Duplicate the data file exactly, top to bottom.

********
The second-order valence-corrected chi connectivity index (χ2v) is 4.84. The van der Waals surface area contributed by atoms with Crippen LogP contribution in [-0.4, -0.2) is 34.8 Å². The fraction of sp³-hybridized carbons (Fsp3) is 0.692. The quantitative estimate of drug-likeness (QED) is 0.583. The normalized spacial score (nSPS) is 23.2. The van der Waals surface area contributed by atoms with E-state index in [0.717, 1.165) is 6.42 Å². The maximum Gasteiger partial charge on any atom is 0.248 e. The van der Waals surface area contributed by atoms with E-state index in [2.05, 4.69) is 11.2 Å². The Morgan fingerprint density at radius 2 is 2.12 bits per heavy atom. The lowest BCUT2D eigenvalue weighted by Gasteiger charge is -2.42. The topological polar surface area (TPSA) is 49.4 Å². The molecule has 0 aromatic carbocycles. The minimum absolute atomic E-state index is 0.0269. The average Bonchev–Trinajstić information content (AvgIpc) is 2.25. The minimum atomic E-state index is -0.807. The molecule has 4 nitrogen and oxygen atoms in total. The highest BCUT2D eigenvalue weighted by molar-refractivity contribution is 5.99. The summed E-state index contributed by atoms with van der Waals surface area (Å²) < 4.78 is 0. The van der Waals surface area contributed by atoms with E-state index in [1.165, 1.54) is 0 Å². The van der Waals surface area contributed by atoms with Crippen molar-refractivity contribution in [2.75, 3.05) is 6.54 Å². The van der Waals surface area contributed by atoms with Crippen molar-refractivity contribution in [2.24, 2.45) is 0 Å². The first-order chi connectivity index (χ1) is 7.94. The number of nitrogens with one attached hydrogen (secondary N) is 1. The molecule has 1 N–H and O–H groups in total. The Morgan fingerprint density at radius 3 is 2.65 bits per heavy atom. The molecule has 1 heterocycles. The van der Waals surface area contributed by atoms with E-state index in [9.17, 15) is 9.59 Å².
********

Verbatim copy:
The second-order valence-corrected chi connectivity index (χ2v) is 4.84. The van der Waals surface area contributed by atoms with Crippen LogP contribution in [-0.4, -0.2) is 34.8 Å². The fraction of sp³-hybridized carbons (Fsp3) is 0.692. The quantitative estimate of drug-likeness (QED) is 0.583. The normalized spacial score (nSPS) is 23.2. The van der Waals surface area contributed by atoms with E-state index in [0.717, 1.165) is 6.42 Å². The maximum Gasteiger partial charge on any atom is 0.248 e. The van der Waals surface area contributed by atoms with E-state index in [2.05, 4.69) is 11.2 Å². The Morgan fingerprint density at radius 2 is 2.12 bits per heavy atom. The lowest BCUT2D eigenvalue weighted by Gasteiger charge is -2.42. The topological polar surface area (TPSA) is 49.4 Å². The molecule has 0 aromatic carbocycles. The minimum absolute atomic E-state index is 0.0269. The average Bonchev–Trinajstić information content (AvgIpc) is 2.25. The minimum atomic E-state index is -0.807. The molecule has 4 nitrogen and oxygen atoms in total. The highest BCUT2D eigenvalue weighted by molar-refractivity contribution is 5.99. The summed E-state index contributed by atoms with van der Waals surface area (Å²) < 4.78 is 0. The van der Waals surface area contributed by atoms with E-state index in [1.165, 1.54) is 0 Å². The van der Waals surface area contributed by atoms with Crippen molar-refractivity contribution in [2.75, 3.05) is 6.54 Å². The van der Waals surface area contributed by atoms with Crippen molar-refractivity contribution in [2.24, 2.45) is 0 Å². The first-order chi connectivity index (χ1) is 7.94. The number of nitrogens with one attached hydrogen (secondary N) is 1. The molecule has 1 N–H and O–H groups in total. The Morgan fingerprint density at radius 3 is 2.65 bits per heavy atom. The molecule has 1 heterocycles. The van der Waals surface area contributed by atoms with E-state index in [9.17, 15) is 9.59 Å².